Characterization of the Type 2 NADH: Menaquinone oxidoreductases from Staphylococcus aureus and the bactericidal action of phenothiazines.
ABSTRACT Methicillin-resistant Staphylococcus aureus (MRSA) is currently one of the principal multiply resistant bacterial pathogens causing serious infections, many of which are life-threatening. Consequently, new therapeutic targets are required to combat such infections. In the current work, we explore the type 2 NADH dehydrogenases (NDH-2s) as possible drug targets and look at the effects of phenothiazines, known to inhibit NDH-2 from Mycobacterium tuberculosis. NDH-2s are monotopic membrane proteins that catalyze the transfer of electrons from NADH via FAD to the quinone pool. They are required for maintaining the NADH/NAD(+) redox balance and contribute indirectly to the generation of proton motive force. NDH-2s are not present in mammals, but are the only form of respiratory NADH dehydrogenase in several pathogens, including S. aureus. In this work, the two putative ndh genes present in the S. aureus genome were identified, cloned and expressed, and the proteins purified and characterized. Phenothiazines were shown to inhibit both of the S. aureus NDH-2s with IC50 values as low as 8 μM. However, evaluating the effects of phenothiazines on whole cells of S. aureus was complicated by the fact that they are also acting as uncouplers of oxidative phosphorylation. This article is part of a Special Issue entitled: 18th European Bioenergetic Conference.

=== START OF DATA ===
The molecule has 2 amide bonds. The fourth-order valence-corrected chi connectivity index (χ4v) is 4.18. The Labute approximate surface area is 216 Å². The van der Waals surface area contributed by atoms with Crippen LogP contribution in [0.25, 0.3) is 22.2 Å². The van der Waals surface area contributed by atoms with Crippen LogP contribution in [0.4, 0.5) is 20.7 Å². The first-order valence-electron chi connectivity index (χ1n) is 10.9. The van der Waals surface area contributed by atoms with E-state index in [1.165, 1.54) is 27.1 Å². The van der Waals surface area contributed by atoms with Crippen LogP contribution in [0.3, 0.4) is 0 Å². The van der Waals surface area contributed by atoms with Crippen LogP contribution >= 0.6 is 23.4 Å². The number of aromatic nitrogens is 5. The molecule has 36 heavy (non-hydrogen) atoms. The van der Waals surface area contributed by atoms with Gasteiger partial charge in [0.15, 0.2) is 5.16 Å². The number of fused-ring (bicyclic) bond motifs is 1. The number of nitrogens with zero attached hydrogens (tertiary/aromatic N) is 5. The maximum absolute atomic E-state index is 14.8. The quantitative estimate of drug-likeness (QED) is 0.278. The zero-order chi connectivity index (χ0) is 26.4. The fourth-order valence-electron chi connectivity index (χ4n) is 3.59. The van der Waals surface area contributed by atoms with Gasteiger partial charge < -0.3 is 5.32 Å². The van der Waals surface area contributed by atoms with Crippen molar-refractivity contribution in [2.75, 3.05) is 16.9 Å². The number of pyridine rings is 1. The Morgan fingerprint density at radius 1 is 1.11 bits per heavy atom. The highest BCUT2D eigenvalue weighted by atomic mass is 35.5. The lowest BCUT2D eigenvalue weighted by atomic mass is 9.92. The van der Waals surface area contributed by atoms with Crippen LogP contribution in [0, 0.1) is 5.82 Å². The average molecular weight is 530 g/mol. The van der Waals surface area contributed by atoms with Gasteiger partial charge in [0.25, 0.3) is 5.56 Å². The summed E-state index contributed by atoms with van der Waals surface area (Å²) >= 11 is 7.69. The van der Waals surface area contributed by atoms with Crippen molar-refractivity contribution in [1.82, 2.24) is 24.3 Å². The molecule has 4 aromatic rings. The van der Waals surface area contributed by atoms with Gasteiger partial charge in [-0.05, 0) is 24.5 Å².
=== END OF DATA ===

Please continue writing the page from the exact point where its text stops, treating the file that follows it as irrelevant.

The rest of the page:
Full-textDOI: · Available from: Lici Ariane Schurig-Briccio, Jun 17, 2014
SourceAvailable from: Christopher J Lagace[Show abstract] [Hide abstract]
ABSTRACT: A series of typical (chlorpromazine, haloperidol and thioridazine) and atypical (risperidone, quetiapine, clozapine and olanzapine) antipsychotics were tested for effects on integrated bioenergetic functions of isolated rat liver mitochondria. Polarographic measurement of oxygen consumption in freshly isolated mitochondria showed that electron transfer activity at respiratory complex I is inhibited by chlorpromazine, haloperidol, risperidone, and quetiapine, but not by clozapine, olanzapine, or thioridazine. Chlorpromazine and thioridazine act as modest uncouplers of oxidative phosphorylation. The typical neuroleptics inhibited NADH-coenzyme Q reductase in freeze-thawed mitochondria, which is a direct measure of complex I enzyme activity. The inhibition of NADH-coenzyme Q reductase activity by the atypicals risperidone and quetiapine was 2-4 fold less than that for the typical neuroleptics. Clozapine and olanzapine had only slight effects on NADH-coenzyme Q reductase activity, even at 200 microM. The relative potencies of these neuroleptic drugs as inhibitors of mitochondrial bioenergetic function is similar to their relative potencies as risk factors in the reported incidence of extrapyramidal symptoms, including tardive dyskinesia (TD). This suggests that compromised bioenergetic function may be involved in the cellular pathology underlying TD.Archives of Pharmacal Research 12/2003; 26(11):951-9. DOI:10.1007/BF02980205 · 1.75 Impact Factor